The p53 protein is encoded by the TP53 gene (20 kb) located on the p arm of chromosome 17. The expression and biosynthesis of p53 is maintained in a variety of ways, including transcriptional and translational control, alternative splicing, and more (Terzian and Lozano, 2010).

p53 synthesis can be activated in response to DNA damage. Recent studies have shwon that the amount of TP53 mRNA itself does not change in response to stress signals; instead, there are several factors affecting the rate of translation initiation (Ponnuswamy and Fahraeus 2012). Translation initiation is usually initiated around the 5'UTR cap of the mRNA. This recruits several initiation factors, forming a pre-initiation complex. This pre-initiation complex scans the mRNA for the initiation codon, where the 60S ribosomal subunit is recruited to begin translation. Several steps in this process are subject to regulation.

In normal, unstressed cells, p53 production is regulated primarily by the binding of MDM2, which targets p53 for degradation (Thierry 1994). MDM2 is an E3 ubiquitin ligase that negatively regulates p53 by directly blocking p53 transcriptional activity and mediating p53 degradation. p53 activates the transcription of the mdm2 gene, while MDM2 binds p53 and inhibits its ability to function properly (Wu et al. 1993). This forms an autoregulatory feedback loop in which MDM2 is able to control the production and activity of p53. In response to a stress signal, MDM2 degrades itself via polyubiquitylation, which lengthens the half-life of p53 and leads to an accumulation of p53 in the cell (Riley et al. 2008).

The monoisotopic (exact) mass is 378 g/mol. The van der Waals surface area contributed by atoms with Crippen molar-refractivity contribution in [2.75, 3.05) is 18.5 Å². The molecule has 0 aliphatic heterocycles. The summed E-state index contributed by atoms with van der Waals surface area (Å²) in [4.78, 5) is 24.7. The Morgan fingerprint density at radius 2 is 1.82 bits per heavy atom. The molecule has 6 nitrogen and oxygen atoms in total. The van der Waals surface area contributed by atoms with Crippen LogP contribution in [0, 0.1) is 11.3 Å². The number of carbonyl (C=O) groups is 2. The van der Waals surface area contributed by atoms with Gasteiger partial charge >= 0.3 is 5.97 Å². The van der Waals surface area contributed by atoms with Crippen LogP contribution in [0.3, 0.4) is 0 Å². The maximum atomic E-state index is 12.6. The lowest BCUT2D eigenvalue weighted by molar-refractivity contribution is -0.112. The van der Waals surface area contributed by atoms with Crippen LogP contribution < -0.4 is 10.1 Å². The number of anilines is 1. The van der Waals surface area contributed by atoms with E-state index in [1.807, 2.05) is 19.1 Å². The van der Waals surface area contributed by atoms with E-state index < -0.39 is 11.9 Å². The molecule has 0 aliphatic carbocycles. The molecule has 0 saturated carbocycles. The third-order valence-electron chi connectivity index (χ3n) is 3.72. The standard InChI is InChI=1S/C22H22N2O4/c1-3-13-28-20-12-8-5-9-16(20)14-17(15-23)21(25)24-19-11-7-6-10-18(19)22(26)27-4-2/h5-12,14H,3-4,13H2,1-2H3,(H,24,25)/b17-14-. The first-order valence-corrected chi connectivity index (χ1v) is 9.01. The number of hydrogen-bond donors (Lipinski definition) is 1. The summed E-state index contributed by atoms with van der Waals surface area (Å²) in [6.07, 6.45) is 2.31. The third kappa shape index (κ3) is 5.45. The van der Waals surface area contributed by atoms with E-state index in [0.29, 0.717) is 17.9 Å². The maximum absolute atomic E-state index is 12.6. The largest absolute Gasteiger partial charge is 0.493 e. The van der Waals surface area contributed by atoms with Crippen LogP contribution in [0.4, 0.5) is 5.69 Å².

1. Ponnuswamy, A, and R Fahraeus. (2012).The regulation of p53 synthesis . Klinická Onkologie: Casopis Ceské a Slovenské Onkologické Spolecnosti, 25(2): 2S32–37.  
  2. Riley, Todd, Eduardo Sontag, Patricia Chen, and Arnold Levine. (2008). Transcriptional control of human p53-regulated genesNature Reviews Molecular Cell Biology, 9(5): 402–412.  
  3. Terzian, Tamara, and Guillermina Lozano. (2010). Building p53. Genes & Development, 24(20): 2229–2232.
  4. Thierry Soussi. (1994). P53 Information. The TP53 Web SiteRetrieved 17 February 2014.
  5. Wu, X, J H Bayle, D Olson, and A J Levine. (1993). The p53-mdm-2 autoregulatory feedback loop . Genes & Development, 7(7A): 1126–1132.


  1. Keri: p53: Introduction
  2. Keri: p53: Biological function
  3. Keri: p53: Biosynthesis
  4. Keri: p53: Gene sequence
  5. Keri: p53: Amino acid sequence and composition
  6. Keri: p53: Secondary and tertiary structure
  7. Keri: p53: Domains and structural motifs
  8. Keri: p53: Interactions with macromolecules and small molecules
  9. Keri: p53: Molecular biodiversity and evolution
  10. Keri: p53: Literature overview
  11. Keri: p53: Useful online resources
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